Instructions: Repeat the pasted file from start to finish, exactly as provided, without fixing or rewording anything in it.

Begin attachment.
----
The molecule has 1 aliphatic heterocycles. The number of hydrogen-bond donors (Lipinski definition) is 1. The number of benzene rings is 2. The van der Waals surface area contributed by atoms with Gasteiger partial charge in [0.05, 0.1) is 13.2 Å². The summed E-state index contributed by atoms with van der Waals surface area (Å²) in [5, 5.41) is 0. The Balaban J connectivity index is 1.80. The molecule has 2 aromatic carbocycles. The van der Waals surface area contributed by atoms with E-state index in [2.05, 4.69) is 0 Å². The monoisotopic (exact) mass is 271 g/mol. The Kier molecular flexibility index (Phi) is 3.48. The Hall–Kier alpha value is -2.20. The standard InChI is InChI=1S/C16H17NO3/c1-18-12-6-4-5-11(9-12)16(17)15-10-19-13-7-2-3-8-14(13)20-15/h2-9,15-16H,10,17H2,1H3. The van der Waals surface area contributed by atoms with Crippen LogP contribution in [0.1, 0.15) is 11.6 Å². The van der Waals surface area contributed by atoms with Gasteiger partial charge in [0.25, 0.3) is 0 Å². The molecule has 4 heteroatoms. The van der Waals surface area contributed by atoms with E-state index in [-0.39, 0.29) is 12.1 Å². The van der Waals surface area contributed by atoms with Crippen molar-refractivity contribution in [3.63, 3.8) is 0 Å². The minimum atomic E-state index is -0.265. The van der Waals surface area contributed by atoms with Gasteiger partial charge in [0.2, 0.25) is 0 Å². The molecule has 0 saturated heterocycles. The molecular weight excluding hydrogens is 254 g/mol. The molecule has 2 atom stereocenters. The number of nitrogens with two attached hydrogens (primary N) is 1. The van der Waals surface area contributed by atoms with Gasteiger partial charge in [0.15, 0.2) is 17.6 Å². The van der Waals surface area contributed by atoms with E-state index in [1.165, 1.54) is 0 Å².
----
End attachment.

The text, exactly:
The molecule has 1 aliphatic heterocycles. The number of hydrogen-bond donors (Lipinski definition) is 1. The number of benzene rings is 2. The van der Waals surface area contributed by atoms with Gasteiger partial charge in [0.05, 0.1) is 13.2 Å². The summed E-state index contributed by atoms with van der Waals surface area (Å²) in [5, 5.41) is 0. The Balaban J connectivity index is 1.80. The molecule has 2 aromatic carbocycles. The van der Waals surface area contributed by atoms with E-state index in [2.05, 4.69) is 0 Å². The monoisotopic (exact) mass is 271 g/mol. The Kier molecular flexibility index (Phi) is 3.48. The Hall–Kier alpha value is -2.20. The standard InChI is InChI=1S/C16H17NO3/c1-18-12-6-4-5-11(9-12)16(17)15-10-19-13-7-2-3-8-14(13)20-15/h2-9,15-16H,10,17H2,1H3. The van der Waals surface area contributed by atoms with Crippen LogP contribution in [0.1, 0.15) is 11.6 Å². The van der Waals surface area contributed by atoms with Gasteiger partial charge in [0.25, 0.3) is 0 Å². The molecule has 4 heteroatoms. The van der Waals surface area contributed by atoms with E-state index in [-0.39, 0.29) is 12.1 Å². The van der Waals surface area contributed by atoms with Crippen molar-refractivity contribution in [3.63, 3.8) is 0 Å². The minimum atomic E-state index is -0.265. The van der Waals surface area contributed by atoms with Gasteiger partial charge in [0.2, 0.25) is 0 Å². The molecule has 0 saturated heterocycles. The molecular weight excluding hydrogens is 254 g/mol. The molecule has 2 atom stereocenters. The number of nitrogens with two attached hydrogens (primary N) is 1. The van der Waals surface area contributed by atoms with Gasteiger partial charge in [0.15, 0.2) is 17.6 Å². The van der Waals surface area contributed by atoms with E-state index in [1.165, 1.54) is 0 Å².